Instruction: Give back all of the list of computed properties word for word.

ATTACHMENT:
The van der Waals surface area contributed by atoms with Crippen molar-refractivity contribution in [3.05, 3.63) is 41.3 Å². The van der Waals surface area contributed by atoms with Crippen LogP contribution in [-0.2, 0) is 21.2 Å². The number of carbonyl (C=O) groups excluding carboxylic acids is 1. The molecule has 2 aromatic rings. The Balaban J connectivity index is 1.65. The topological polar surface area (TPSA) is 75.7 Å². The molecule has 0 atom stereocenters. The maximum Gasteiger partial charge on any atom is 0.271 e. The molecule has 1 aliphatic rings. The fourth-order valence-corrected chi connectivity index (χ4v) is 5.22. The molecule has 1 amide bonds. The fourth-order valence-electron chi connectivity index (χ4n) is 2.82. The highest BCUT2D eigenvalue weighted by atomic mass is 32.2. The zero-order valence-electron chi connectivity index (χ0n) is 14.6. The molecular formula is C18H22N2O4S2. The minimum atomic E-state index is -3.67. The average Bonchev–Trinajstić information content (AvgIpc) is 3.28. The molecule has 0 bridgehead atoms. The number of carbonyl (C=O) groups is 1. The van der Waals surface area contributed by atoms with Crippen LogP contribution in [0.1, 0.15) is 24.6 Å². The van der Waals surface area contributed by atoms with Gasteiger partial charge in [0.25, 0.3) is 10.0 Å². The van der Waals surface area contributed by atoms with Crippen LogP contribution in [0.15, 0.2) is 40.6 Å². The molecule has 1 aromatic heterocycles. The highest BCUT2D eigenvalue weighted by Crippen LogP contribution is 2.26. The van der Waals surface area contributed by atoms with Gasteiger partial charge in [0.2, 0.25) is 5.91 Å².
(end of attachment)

The van der Waals surface area contributed by atoms with Crippen molar-refractivity contribution in [3.05, 3.63) is 41.3 Å². The van der Waals surface area contributed by atoms with Crippen LogP contribution in [-0.2, 0) is 21.2 Å². The number of carbonyl (C=O) groups excluding carboxylic acids is 1. The molecule has 2 aromatic rings. The Balaban J connectivity index is 1.65. The topological polar surface area (TPSA) is 75.7 Å². The molecule has 0 atom stereocenters. The maximum Gasteiger partial charge on any atom is 0.271 e. The molecule has 1 aliphatic rings. The fourth-order valence-corrected chi connectivity index (χ4v) is 5.22. The molecule has 1 amide bonds. The fourth-order valence-electron chi connectivity index (χ4n) is 2.82. The highest BCUT2D eigenvalue weighted by atomic mass is 32.2. The zero-order valence-electron chi connectivity index (χ0n) is 14.6. The molecular formula is C18H22N2O4S2. The minimum atomic E-state index is -3.67. The average Bonchev–Trinajstić information content (AvgIpc) is 3.28. The molecule has 0 bridgehead atoms. The number of carbonyl (C=O) groups is 1. The van der Waals surface area contributed by atoms with Crippen LogP contribution in [0.1, 0.15) is 24.6 Å². The van der Waals surface area contributed by atoms with Gasteiger partial charge in [0.25, 0.3) is 10.0 Å². The van der Waals surface area contributed by atoms with Crippen LogP contribution in [0.15, 0.2) is 40.6 Å². The molecule has 1 aromatic heterocycles. The highest BCUT2D eigenvalue weighted by Crippen LogP contribution is 2.26. The van der Waals surface area contributed by atoms with Gasteiger partial charge in [0.2, 0.25) is 5.91 Å².